But the Court, in Kennedy, went one step further — one very important step further — and said, "And just to be clear, that old test we had from Lemon is a bad test and shouldn't be applied anymore." And I think that was really an important thing for the Court to do. We at Becket had been asking the Court for many years to do this, because the Lemon test came out and it didn’t take much time for it to become clear that it was a very manipulable test. Judges could kind of use the test to come up with whatever answer they wanted. The prongs of the test were pretty open-ended. And so it was a terrible constitutional test, and everybody knew it. And the Supreme Court over the last 20 years had taken to not using it very much.


So Establishment Clause cases would get to the Court and then they would just not use the Lemon test. But, of course, the lower courts still considered themselves bound, because the Court had not overruled Lemon, hadn't said to get rid of it. And so the lower courts and governments were still using this bad test that I think the Supreme Court had signaled wasn't good anymore, but they hadn't really sounded the death knell. Well in the Coach Kennedy case, they say that test is over and done with, and, instead, you really need to look to history.


And, just to kind of wrap this up, the Court then taps into Justice Gorsuch's concurrence in Shurtleff and says, "Well, how are we going to figure out what's an establishment? Well, we're going to look to the hallmarks of an establishment." And I think they are signaling that they're going to tap into that Michael McConnell way of thinking about what an establishment is, which I certainly think is the right path for the Court to take.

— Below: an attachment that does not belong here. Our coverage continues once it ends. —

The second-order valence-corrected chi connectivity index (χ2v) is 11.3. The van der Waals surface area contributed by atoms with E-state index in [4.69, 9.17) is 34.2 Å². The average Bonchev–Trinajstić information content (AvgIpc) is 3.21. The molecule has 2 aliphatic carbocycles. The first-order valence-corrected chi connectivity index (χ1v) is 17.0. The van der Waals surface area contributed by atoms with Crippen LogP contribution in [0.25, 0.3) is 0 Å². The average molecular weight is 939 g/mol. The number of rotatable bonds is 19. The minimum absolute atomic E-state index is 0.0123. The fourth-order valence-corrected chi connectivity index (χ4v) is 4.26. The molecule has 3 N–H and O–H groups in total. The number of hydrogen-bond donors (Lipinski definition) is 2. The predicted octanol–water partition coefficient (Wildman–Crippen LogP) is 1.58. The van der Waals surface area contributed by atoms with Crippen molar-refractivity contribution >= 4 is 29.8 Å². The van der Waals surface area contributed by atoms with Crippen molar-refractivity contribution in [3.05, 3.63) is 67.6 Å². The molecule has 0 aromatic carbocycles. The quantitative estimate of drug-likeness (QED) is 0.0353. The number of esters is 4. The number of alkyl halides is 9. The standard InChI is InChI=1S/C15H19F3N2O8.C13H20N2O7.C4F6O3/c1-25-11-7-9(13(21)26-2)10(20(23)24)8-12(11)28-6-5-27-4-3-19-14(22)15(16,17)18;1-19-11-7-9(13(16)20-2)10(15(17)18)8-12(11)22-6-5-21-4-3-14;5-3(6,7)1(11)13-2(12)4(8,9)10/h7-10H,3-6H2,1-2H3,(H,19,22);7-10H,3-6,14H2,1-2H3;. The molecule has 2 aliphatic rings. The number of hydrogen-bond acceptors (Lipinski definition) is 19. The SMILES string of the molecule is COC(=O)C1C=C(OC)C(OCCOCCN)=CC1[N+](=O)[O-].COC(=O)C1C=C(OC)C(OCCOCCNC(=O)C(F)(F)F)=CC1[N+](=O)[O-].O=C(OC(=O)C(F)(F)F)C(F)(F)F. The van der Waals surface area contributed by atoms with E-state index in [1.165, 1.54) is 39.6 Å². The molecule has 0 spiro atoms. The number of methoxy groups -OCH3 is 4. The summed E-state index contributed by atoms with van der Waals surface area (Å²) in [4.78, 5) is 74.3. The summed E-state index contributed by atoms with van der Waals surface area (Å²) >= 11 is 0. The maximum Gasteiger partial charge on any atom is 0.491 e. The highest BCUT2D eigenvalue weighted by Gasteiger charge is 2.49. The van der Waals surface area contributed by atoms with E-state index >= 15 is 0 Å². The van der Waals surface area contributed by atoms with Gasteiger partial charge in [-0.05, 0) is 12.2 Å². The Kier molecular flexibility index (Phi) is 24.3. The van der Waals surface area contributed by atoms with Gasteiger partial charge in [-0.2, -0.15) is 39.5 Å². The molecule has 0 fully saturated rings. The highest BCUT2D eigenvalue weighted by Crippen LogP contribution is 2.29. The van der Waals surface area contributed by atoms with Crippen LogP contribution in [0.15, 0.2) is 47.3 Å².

One other point about Justice Gorsuch's excellent opinion in the Kennedy case. He points out that the critics of the opinion and the folks who wanted to say the coach shouldn't be allowed to pray within sight of anybody or acting like observing somebody exercise a religion that is not your religion is a particularly dangerous or troubling thing to do. And Justice Gorsuch says it's actually the exact opposite. Letting the government punish that is the dangerous and troubling thing to do. I think the kids see that.


His teacher might have a different set of religious beliefs than he has. And that the teacher is actually allowed to freely do that and can't be punished for it is actually sort of a quintessentially American, this is how you live in a country with people who have deep but different beliefs about things is they're allowed to express them and the government doesn't come and clobber them. The government doesn't force them to be silent. Sure, the government can't make you do it. But that doesn't mean the government is in power to fire coach Kennedy for it.


So, by the end, I think those three cases are really the Court's effort to tell lower courts and governments to get out of that old Lemon way of thinking about things, to stop treating religion as if it were asbestos or something else that just needs to be kind of cabined and excluded, and instead bring the Establishment Clause back to what it's supposed to mean, which is there is a thing called an establishment that really is what the government's not permitted to do. And they're not permitted to do the things that are the hallmarks of establishment, like writing prayers and forcing people to say them and so forth. But, otherwise, the Establishment Clause shouldn't be used to exclude religion. Let me stop there. That's my basic take on the cases from the term. And I'm happy to hear your thoughts, Bill, and/or move to questions, whatever you like.